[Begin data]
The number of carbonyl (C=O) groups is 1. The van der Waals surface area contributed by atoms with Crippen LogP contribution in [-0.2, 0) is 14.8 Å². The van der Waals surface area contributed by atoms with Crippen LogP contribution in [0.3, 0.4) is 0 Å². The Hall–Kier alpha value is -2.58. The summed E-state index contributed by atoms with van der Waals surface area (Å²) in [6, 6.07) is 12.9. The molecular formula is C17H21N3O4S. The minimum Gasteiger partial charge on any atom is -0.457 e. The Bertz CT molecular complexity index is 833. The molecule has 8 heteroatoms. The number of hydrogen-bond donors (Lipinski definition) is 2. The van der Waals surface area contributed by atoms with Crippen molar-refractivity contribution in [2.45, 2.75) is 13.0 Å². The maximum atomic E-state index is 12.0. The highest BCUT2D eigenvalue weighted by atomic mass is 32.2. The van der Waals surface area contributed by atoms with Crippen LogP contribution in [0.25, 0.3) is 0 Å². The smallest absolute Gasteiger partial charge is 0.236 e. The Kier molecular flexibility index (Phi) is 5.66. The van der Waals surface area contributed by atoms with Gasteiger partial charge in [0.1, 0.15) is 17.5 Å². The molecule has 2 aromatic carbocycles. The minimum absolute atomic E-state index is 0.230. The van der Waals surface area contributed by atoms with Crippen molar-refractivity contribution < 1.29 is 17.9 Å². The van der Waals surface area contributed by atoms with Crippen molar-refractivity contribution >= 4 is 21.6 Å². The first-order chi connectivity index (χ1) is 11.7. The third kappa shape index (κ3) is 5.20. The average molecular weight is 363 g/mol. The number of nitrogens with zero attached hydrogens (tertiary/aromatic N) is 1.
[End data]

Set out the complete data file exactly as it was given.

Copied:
The number of carbonyl (C=O) groups is 1. The van der Waals surface area contributed by atoms with Crippen LogP contribution in [-0.2, 0) is 14.8 Å². The van der Waals surface area contributed by atoms with Crippen LogP contribution in [0.3, 0.4) is 0 Å². The Hall–Kier alpha value is -2.58. The summed E-state index contributed by atoms with van der Waals surface area (Å²) in [6, 6.07) is 12.9. The molecular formula is C17H21N3O4S. The minimum Gasteiger partial charge on any atom is -0.457 e. The Bertz CT molecular complexity index is 833. The molecule has 8 heteroatoms. The number of hydrogen-bond donors (Lipinski definition) is 2. The van der Waals surface area contributed by atoms with Crippen molar-refractivity contribution in [2.45, 2.75) is 13.0 Å². The maximum atomic E-state index is 12.0. The highest BCUT2D eigenvalue weighted by atomic mass is 32.2. The van der Waals surface area contributed by atoms with Crippen LogP contribution in [0.25, 0.3) is 0 Å². The smallest absolute Gasteiger partial charge is 0.236 e. The Kier molecular flexibility index (Phi) is 5.66. The van der Waals surface area contributed by atoms with Gasteiger partial charge in [0.1, 0.15) is 17.5 Å². The molecule has 2 aromatic carbocycles. The minimum absolute atomic E-state index is 0.230. The van der Waals surface area contributed by atoms with Crippen molar-refractivity contribution < 1.29 is 17.9 Å². The van der Waals surface area contributed by atoms with Crippen molar-refractivity contribution >= 4 is 21.6 Å². The first-order chi connectivity index (χ1) is 11.7. The third kappa shape index (κ3) is 5.20. The average molecular weight is 363 g/mol. The number of nitrogens with zero attached hydrogens (tertiary/aromatic N) is 1.